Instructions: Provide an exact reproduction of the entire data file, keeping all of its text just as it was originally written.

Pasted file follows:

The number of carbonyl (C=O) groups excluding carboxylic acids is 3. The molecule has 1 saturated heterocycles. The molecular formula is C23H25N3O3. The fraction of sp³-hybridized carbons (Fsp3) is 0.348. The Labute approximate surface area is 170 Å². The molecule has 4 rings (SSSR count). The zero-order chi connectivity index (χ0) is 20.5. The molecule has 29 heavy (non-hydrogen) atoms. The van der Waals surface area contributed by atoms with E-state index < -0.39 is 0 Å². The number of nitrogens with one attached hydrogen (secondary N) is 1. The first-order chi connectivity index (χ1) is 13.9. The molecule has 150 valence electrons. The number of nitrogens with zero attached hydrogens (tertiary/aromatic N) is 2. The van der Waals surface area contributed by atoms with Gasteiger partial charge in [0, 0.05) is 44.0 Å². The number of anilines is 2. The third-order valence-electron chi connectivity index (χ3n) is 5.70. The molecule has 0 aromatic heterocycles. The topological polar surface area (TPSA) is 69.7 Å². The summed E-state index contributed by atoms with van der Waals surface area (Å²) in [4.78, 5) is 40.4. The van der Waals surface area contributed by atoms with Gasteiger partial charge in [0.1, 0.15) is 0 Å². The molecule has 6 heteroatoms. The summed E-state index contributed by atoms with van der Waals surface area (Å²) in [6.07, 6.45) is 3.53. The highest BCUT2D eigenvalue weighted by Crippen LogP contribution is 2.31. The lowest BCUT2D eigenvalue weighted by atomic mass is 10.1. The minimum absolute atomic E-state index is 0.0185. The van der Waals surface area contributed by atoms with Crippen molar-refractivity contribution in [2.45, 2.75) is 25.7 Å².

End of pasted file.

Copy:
The number of carbonyl (C=O) groups excluding carboxylic acids is 3. The molecule has 1 saturated heterocycles. The molecular formula is C23H25N3O3. The fraction of sp³-hybridized carbons (Fsp3) is 0.348. The Labute approximate surface area is 170 Å². The molecule has 4 rings (SSSR count). The zero-order chi connectivity index (χ0) is 20.5. The molecule has 29 heavy (non-hydrogen) atoms. The van der Waals surface area contributed by atoms with E-state index < -0.39 is 0 Å². The number of nitrogens with one attached hydrogen (secondary N) is 1. The first-order chi connectivity index (χ1) is 13.9. The molecule has 150 valence electrons. The number of nitrogens with zero attached hydrogens (tertiary/aromatic N) is 2. The van der Waals surface area contributed by atoms with Gasteiger partial charge in [0, 0.05) is 44.0 Å². The number of anilines is 2. The third-order valence-electron chi connectivity index (χ3n) is 5.70. The molecule has 0 aromatic heterocycles. The topological polar surface area (TPSA) is 69.7 Å². The summed E-state index contributed by atoms with van der Waals surface area (Å²) in [4.78, 5) is 40.4. The van der Waals surface area contributed by atoms with Gasteiger partial charge in [0.1, 0.15) is 0 Å². The molecule has 6 heteroatoms. The summed E-state index contributed by atoms with van der Waals surface area (Å²) in [6.07, 6.45) is 3.53. The highest BCUT2D eigenvalue weighted by Crippen LogP contribution is 2.31. The lowest BCUT2D eigenvalue weighted by atomic mass is 10.1. The minimum absolute atomic E-state index is 0.0185. The van der Waals surface area contributed by atoms with Crippen molar-refractivity contribution in [2.45, 2.75) is 25.7 Å².